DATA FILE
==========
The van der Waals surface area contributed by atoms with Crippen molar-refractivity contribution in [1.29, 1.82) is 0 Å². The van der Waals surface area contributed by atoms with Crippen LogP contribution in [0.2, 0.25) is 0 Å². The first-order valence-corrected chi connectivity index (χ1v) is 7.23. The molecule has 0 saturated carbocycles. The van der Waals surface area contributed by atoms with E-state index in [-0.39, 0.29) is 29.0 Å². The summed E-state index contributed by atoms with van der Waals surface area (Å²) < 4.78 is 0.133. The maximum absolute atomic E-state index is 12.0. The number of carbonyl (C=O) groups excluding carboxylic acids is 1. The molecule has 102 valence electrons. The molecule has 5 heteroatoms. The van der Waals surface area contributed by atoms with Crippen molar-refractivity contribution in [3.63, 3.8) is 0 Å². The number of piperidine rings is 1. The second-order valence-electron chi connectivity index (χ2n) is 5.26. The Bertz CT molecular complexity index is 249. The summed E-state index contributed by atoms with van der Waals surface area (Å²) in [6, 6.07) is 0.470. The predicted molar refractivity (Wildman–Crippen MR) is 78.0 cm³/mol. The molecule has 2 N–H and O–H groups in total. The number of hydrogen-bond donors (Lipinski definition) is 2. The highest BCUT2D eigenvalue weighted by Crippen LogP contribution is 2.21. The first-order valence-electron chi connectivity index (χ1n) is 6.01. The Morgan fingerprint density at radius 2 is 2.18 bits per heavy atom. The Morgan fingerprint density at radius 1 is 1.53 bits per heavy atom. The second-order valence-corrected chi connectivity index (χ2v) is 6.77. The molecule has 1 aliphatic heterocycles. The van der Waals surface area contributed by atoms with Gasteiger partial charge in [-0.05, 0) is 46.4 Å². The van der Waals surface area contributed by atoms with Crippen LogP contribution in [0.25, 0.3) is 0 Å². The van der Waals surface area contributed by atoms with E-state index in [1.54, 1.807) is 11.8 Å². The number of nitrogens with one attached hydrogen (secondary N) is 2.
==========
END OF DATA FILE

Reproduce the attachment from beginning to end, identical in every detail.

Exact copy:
The van der Waals surface area contributed by atoms with Crippen molar-refractivity contribution in [1.29, 1.82) is 0 Å². The van der Waals surface area contributed by atoms with Crippen LogP contribution in [0.2, 0.25) is 0 Å². The first-order valence-corrected chi connectivity index (χ1v) is 7.23. The molecule has 0 saturated carbocycles. The van der Waals surface area contributed by atoms with E-state index in [-0.39, 0.29) is 29.0 Å². The summed E-state index contributed by atoms with van der Waals surface area (Å²) < 4.78 is 0.133. The maximum absolute atomic E-state index is 12.0. The number of carbonyl (C=O) groups excluding carboxylic acids is 1. The molecule has 102 valence electrons. The molecule has 5 heteroatoms. The van der Waals surface area contributed by atoms with Crippen molar-refractivity contribution in [3.63, 3.8) is 0 Å². The number of piperidine rings is 1. The second-order valence-electron chi connectivity index (χ2n) is 5.26. The Bertz CT molecular complexity index is 249. The summed E-state index contributed by atoms with van der Waals surface area (Å²) in [6, 6.07) is 0.470. The predicted molar refractivity (Wildman–Crippen MR) is 78.0 cm³/mol. The molecule has 2 N–H and O–H groups in total. The number of hydrogen-bond donors (Lipinski definition) is 2. The highest BCUT2D eigenvalue weighted by Crippen LogP contribution is 2.21. The first-order valence-electron chi connectivity index (χ1n) is 6.01. The Morgan fingerprint density at radius 2 is 2.18 bits per heavy atom. The Morgan fingerprint density at radius 1 is 1.53 bits per heavy atom. The second-order valence-corrected chi connectivity index (χ2v) is 6.77. The molecule has 1 aliphatic heterocycles. The van der Waals surface area contributed by atoms with Gasteiger partial charge in [-0.05, 0) is 46.4 Å². The van der Waals surface area contributed by atoms with Crippen LogP contribution in [0.25, 0.3) is 0 Å². The van der Waals surface area contributed by atoms with E-state index in [1.54, 1.807) is 11.8 Å². The number of nitrogens with one attached hydrogen (secondary N) is 2.